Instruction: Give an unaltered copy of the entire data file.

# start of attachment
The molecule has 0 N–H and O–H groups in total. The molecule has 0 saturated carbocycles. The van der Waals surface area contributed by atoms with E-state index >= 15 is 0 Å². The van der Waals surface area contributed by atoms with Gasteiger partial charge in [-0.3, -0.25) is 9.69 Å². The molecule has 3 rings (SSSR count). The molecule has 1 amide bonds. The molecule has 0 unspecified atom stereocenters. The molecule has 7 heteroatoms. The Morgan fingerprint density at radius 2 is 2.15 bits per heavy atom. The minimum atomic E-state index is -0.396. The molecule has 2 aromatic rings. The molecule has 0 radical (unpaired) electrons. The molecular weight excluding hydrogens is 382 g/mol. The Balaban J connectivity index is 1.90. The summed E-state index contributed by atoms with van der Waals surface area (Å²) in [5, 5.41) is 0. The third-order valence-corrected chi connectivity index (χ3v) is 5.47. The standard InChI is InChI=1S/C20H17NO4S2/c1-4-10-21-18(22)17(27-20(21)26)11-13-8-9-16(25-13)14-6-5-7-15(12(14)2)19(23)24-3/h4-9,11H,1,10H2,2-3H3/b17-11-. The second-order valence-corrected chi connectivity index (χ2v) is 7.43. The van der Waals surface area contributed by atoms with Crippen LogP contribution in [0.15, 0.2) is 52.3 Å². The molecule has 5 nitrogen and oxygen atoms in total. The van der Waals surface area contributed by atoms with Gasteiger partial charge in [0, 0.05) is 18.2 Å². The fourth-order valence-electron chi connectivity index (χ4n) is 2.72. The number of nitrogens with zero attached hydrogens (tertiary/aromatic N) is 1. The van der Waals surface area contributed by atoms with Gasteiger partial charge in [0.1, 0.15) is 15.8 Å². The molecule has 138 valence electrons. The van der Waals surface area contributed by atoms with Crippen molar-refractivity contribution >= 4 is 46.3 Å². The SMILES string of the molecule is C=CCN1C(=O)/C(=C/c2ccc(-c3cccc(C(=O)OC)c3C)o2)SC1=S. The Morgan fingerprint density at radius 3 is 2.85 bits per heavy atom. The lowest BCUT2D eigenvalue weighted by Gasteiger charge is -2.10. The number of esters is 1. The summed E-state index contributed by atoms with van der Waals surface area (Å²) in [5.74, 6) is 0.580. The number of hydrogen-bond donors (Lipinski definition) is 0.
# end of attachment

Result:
The molecule has 0 N–H and O–H groups in total. The molecule has 0 saturated carbocycles. The van der Waals surface area contributed by atoms with E-state index >= 15 is 0 Å². The van der Waals surface area contributed by atoms with Gasteiger partial charge in [-0.3, -0.25) is 9.69 Å². The molecule has 3 rings (SSSR count). The molecule has 1 amide bonds. The molecule has 0 unspecified atom stereocenters. The molecule has 7 heteroatoms. The Morgan fingerprint density at radius 2 is 2.15 bits per heavy atom. The minimum atomic E-state index is -0.396. The molecule has 2 aromatic rings. The molecule has 0 radical (unpaired) electrons. The molecular weight excluding hydrogens is 382 g/mol. The Balaban J connectivity index is 1.90. The summed E-state index contributed by atoms with van der Waals surface area (Å²) in [5, 5.41) is 0. The third-order valence-corrected chi connectivity index (χ3v) is 5.47. The standard InChI is InChI=1S/C20H17NO4S2/c1-4-10-21-18(22)17(27-20(21)26)11-13-8-9-16(25-13)14-6-5-7-15(12(14)2)19(23)24-3/h4-9,11H,1,10H2,2-3H3/b17-11-. The second-order valence-corrected chi connectivity index (χ2v) is 7.43. The van der Waals surface area contributed by atoms with Crippen LogP contribution in [0.15, 0.2) is 52.3 Å². The molecule has 5 nitrogen and oxygen atoms in total. The van der Waals surface area contributed by atoms with Gasteiger partial charge in [0, 0.05) is 18.2 Å². The fourth-order valence-electron chi connectivity index (χ4n) is 2.72. The number of nitrogens with zero attached hydrogens (tertiary/aromatic N) is 1. The van der Waals surface area contributed by atoms with Gasteiger partial charge in [0.1, 0.15) is 15.8 Å². The molecule has 138 valence electrons. The van der Waals surface area contributed by atoms with Crippen molar-refractivity contribution >= 4 is 46.3 Å². The SMILES string of the molecule is C=CCN1C(=O)/C(=C/c2ccc(-c3cccc(C(=O)OC)c3C)o2)SC1=S. The Morgan fingerprint density at radius 3 is 2.85 bits per heavy atom. The lowest BCUT2D eigenvalue weighted by Gasteiger charge is -2.10. The number of esters is 1. The summed E-state index contributed by atoms with van der Waals surface area (Å²) in [5.74, 6) is 0.580. The number of hydrogen-bond donors (Lipinski definition) is 0.